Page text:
Origin of Stonehenge's famous 'sarsen' stones revealed

·3 min read
A picture shows the prehistoric monument of Stonehenge, a UNESCO World Heritage Site, on Salisbury Plain in Wiltshire, in central southern England, on July 12, 2012. The site of Stonehenge is situated on Salisbury plain in an area of dense prehistoric activity dating back as early as 8,000 BC. The large sarsen stones for which the site is famous were erected during the Bronze Age between 2600 and 2400 BC within and amid earlier earthworks, postholes and smaller stones. in 1986 the site was designated a UNESCO World Heritage Site and it remains the most wellknown prehistoric monument in Britain. AFP PHOTO / ANDREW COWIE        (Photo credit should read ANDREW COWIE/AFP via Getty Images)
The prehistoric monument of Stonehenge on Salisbury Plain in Wiltshire. (Getty)

The origins of Stonehenge’s huge “sarsen” stones have been revealed.

Tests done on the core of one of the stones, which was drilled during repair work at the Neolithic site in the 1950s, indicates the 20-tonne, seven-metre high megaliths were brought from West Woods, near Marlborough, Wiltshire.

The core was removed by a Basingstoke diamond-cutting business as part of measures to use metal rods to reinforce one of the upright stones in 1958.

Company employee Robert Phillips kept it in pride of place in his office.

He later took it with him when he emigrated to the US and its existence remained largely unknown for six decades until he expressed a wish for it to be returned on the eve of his 90th birthday.

His sons brought it over and presented it in 2018 to English Heritage, which cares for the World Heritage site in Salisbury Plain, Wiltshire.

Stonehenge. View from north towards sarsen circle bluestones and one trilithon. (Photo by Arcaid/Universal Images Group via Getty Images)
View from north towards sarsen circle bluestones and one trilithon (Picture: Getty)

It has helped solve the question of where the enormous stones of the world-famous monument are from.

Research has shown the monument’s smaller bluestones come from specific spots in the Preseli Hills in Wales, but where the ancient people who constructed Stonehenge quarried the sarsens from was unknown.

It has long been assumed they came from Marlborough Downs, but that has never been rigorously tested, according to a study by a team of researchers published in the journal Science Advances.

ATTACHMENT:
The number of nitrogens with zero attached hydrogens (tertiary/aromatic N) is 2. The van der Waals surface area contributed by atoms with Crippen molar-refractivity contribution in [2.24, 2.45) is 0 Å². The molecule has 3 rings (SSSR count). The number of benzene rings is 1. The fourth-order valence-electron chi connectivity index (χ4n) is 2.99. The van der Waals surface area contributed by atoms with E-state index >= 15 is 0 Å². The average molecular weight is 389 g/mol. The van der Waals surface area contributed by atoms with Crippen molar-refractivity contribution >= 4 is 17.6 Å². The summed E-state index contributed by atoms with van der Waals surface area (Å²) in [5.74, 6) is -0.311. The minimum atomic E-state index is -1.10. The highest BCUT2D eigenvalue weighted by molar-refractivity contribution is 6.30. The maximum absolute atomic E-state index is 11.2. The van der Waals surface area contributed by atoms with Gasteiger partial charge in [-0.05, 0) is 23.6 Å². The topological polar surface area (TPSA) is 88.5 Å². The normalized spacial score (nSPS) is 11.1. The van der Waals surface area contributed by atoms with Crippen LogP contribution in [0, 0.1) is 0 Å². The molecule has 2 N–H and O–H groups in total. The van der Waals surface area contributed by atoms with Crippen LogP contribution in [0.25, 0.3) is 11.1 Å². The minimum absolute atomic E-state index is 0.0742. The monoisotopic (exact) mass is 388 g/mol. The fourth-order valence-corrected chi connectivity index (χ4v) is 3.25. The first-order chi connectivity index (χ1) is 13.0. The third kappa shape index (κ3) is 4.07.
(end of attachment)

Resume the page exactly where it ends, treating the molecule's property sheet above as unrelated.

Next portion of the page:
The team used a non-destructive X-ray technique to assess the make-up of all the remaining sarsen upright and lintel stones, which established that 50 of the 52 remaining megaliths shared consistent chemistry.

This led them to conclude they were sourced from a common area.

The core was cut up and sampled for its chemical composition and compared with samples of sarsen boulders in 20 areas stretching from Devon to Norfolk, including six in the Marlborough Downs to the north of Stonehenge.

The sun rises through the stones at Stonehenge as crowds of people gather to celebrate the dawn of the longest day in the UK, in Wiltshire, England, Thursday June 21, 2018. The neolithic Wiltshire monument is built along the solstice alignment of the summer sunrise and the winter sunset. (Ben Birchall/PA via AP)
Crowds of people gather at Stonehenge to celebrate the dawn of the longest day in the UK in 2018. (Getty)

The analysis concludes that stone 58 – which the core was taken from – and therefore the majority of the sarsens were mostly likely from West Woods, around 15 miles north of the stone circle on the edge of the downs.

The experts said archaeological investigations and further detailed sampling of sarsens from West Woods and the surrounding areas are needed to more closely pinpoint the stone’s source and identify the prehistoric quarries.

English Heritage senior properties historian Susan Greaney and one of the authors of the paper said it was a “real thrill” to track down the area that the builders of Stonehenge sourced their materials in 2500 BC.

Professor David Nash, from the University of Brighton, who led the research, added: “It has been really exciting to harness 21st-century science to understand the Neolithic past, and finally answer a question that archaeologists have been debating for centuries.”

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